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Wisconsin is No. 1 in ginseng productionWisconsin is No. 1 in ginseng production

Alice in Dairyland: Up to 95% of all cultivated U.S. ginseng comes from the Dairy State.

August 2, 2023

3 Min Read
Alice in Dairyland SUV parked with ginseng plants shielded by shade from fabric in background
PROVIDING SHADE: Because wild ginseng grows in the shade of forests, cultivated ginseng also must be grown in 70% to 90% shade. Much of this shade is artificial, made from posts, lattice and fabric. COURTESY OF WISCONSIN DATCP

by Ashley Hagenow

While wild American ginseng can be found in the shade of deciduous, mixed hardwood trees in the Eastern U.S., up to 95% of all cultivated ginseng in the country comes from Wisconsin. The rules and regulations differ between cultivated and wild ginseng, but their appearance and growth are similar.

American ginseng is a short plant with a fleshy root that takes three or more years of growth to reach market size. According to the University of Wisconsin, seeds are planted in the fall for a spring germination. In the plant’s first year, there is very little aboveground growth, and the root grows about 1 inch long and 3 inches wide. Each year more leaves grow, and the root continues to develop. The plant will produce yellow-clustered flowers and crimson berries with two seeds each.

After the third growing season, roots have just begun to reach a marketable size. Roots will be 3 to 8 inches long and 1 to 3 inches thick. The length from plant to harvest is just one of the unique qualities of Wisconsin’s world-famous cultivated ginseng.

Because wild ginseng grows in the shade of forests, cultivated ginseng also must be grown in 70% to 90% shade. Much of this shade is artificial, made from posts, lattice and fabric. These shade structures bring a smile to my face knowing what is growing underneath them every time I drive through Marathon County, where nearly all the state’s ginseng is produced.

Another unique aspect of ginseng is that it can only be grown on virgin soil. This means that after the crop has been in the ground for three to five years, ginseng can never be grown in that spot again. For this reason, ginseng growers will often rent land from farmers, and after harvest, that land will again grow corn, hay, soybeans or other crops.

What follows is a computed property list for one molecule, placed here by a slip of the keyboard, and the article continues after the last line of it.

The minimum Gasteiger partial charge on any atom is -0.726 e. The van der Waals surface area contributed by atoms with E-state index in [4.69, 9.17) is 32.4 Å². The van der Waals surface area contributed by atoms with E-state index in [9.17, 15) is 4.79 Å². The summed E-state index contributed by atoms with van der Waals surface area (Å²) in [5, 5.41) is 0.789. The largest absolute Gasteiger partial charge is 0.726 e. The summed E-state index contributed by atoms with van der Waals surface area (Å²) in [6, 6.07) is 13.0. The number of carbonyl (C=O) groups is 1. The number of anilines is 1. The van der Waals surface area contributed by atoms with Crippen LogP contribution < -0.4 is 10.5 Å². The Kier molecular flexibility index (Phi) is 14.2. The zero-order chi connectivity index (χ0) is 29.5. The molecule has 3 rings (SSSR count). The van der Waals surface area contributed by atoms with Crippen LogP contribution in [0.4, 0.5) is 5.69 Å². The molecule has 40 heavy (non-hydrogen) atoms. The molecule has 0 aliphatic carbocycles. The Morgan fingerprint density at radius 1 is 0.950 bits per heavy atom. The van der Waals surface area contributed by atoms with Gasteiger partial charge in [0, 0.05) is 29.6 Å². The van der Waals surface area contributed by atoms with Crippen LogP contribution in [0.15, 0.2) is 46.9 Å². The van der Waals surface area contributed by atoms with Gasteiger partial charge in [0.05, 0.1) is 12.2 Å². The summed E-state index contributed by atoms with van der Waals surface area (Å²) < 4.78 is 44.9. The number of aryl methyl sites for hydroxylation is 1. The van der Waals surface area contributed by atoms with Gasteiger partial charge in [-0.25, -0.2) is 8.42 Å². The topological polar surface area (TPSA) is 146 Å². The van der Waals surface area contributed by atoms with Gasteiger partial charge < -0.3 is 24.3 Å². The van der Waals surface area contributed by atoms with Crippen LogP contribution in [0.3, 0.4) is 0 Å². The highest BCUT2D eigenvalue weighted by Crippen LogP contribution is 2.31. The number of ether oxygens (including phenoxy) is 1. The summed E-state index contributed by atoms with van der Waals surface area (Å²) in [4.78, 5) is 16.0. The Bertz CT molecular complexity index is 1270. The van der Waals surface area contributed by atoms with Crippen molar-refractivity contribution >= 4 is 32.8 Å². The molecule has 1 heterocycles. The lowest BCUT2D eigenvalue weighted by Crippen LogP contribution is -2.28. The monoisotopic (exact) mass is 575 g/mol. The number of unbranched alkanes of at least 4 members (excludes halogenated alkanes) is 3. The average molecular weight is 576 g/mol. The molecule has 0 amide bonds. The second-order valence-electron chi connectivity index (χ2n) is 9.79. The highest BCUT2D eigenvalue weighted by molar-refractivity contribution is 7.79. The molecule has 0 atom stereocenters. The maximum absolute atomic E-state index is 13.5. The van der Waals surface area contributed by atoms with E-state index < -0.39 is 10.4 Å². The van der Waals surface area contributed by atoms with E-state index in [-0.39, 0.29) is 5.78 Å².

Why Wisconsin ginseng stands out

We now know what makes ginseng such a unique crop, but what makes Wisconsin ginseng stand out? The Ginseng Board of Wisconsin says, “What makes Wisconsin-grown ginseng so unique is something French winemakers call 'terroir.' In the case of Wisconsin ginseng, the rich and fast-draining soil, gentle topography, and long, cold winter seasons of central Wisconsin combine to create the perfect terroir for a bitter, bolder and better product.”

The harvest is just beginning this time of year. When a ginseng garden is ready, the shade structure is removed, and specialized tractors and diggers gently uproot the ginseng roots by turning the soil. Harvesters come behind and collect the roots. The roots are cooled for a few weeks and are then washed and dried. They then can be further processed or sold fresh.

The vast majority of Wisconsin’s ginseng is exported, but it can also be enjoyed right here at home in teas, soups, baked goods, salads and more. Visit realwisconsinginseng.com to see some recipes the Ginseng Board of Wisconsin has compiled.

I look forward to continuing to learn more about ginseng and its importance to Wisconsin agriculture’s $104.8 billion industry during my term as Alice in Dairyland.

Hagenow is the 76th Alice in Dairyland.

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